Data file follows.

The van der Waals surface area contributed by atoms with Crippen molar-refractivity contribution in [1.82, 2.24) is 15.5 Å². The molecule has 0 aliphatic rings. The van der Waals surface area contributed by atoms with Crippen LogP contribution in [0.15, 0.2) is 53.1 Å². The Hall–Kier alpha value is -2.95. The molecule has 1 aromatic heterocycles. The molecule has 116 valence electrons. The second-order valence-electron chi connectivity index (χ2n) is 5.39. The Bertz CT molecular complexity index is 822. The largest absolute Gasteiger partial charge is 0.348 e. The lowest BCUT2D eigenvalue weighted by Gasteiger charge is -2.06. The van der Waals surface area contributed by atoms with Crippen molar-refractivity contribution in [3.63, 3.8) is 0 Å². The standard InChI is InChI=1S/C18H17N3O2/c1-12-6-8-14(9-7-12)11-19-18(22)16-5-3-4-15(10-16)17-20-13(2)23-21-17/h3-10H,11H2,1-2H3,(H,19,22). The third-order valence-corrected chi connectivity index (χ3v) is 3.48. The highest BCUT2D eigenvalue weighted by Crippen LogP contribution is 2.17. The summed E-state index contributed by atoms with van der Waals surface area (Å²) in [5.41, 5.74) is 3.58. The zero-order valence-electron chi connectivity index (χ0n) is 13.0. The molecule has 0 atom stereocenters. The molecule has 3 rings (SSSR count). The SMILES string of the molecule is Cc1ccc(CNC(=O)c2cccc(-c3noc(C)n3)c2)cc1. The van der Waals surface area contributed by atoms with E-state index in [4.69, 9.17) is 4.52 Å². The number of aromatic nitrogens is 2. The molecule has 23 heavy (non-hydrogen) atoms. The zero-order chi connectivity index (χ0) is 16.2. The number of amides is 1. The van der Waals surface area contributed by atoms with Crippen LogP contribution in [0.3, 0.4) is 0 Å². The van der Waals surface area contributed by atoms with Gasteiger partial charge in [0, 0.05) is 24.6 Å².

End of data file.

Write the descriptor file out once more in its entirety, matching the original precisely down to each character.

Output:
The van der Waals surface area contributed by atoms with Crippen molar-refractivity contribution in [1.82, 2.24) is 15.5 Å². The molecule has 0 aliphatic rings. The van der Waals surface area contributed by atoms with Crippen LogP contribution in [0.15, 0.2) is 53.1 Å². The Hall–Kier alpha value is -2.95. The molecule has 1 aromatic heterocycles. The molecule has 116 valence electrons. The second-order valence-electron chi connectivity index (χ2n) is 5.39. The Bertz CT molecular complexity index is 822. The largest absolute Gasteiger partial charge is 0.348 e. The lowest BCUT2D eigenvalue weighted by Gasteiger charge is -2.06. The van der Waals surface area contributed by atoms with Crippen molar-refractivity contribution in [3.63, 3.8) is 0 Å². The standard InChI is InChI=1S/C18H17N3O2/c1-12-6-8-14(9-7-12)11-19-18(22)16-5-3-4-15(10-16)17-20-13(2)23-21-17/h3-10H,11H2,1-2H3,(H,19,22). The third-order valence-corrected chi connectivity index (χ3v) is 3.48. The highest BCUT2D eigenvalue weighted by Crippen LogP contribution is 2.17. The summed E-state index contributed by atoms with van der Waals surface area (Å²) in [5.41, 5.74) is 3.58. The zero-order valence-electron chi connectivity index (χ0n) is 13.0. The molecule has 0 atom stereocenters. The molecule has 3 rings (SSSR count). The SMILES string of the molecule is Cc1ccc(CNC(=O)c2cccc(-c3noc(C)n3)c2)cc1. The van der Waals surface area contributed by atoms with E-state index in [4.69, 9.17) is 4.52 Å². The number of aromatic nitrogens is 2. The molecule has 23 heavy (non-hydrogen) atoms. The zero-order chi connectivity index (χ0) is 16.2. The number of amides is 1. The van der Waals surface area contributed by atoms with Crippen LogP contribution in [0.3, 0.4) is 0 Å². The van der Waals surface area contributed by atoms with Gasteiger partial charge in [0, 0.05) is 24.6 Å².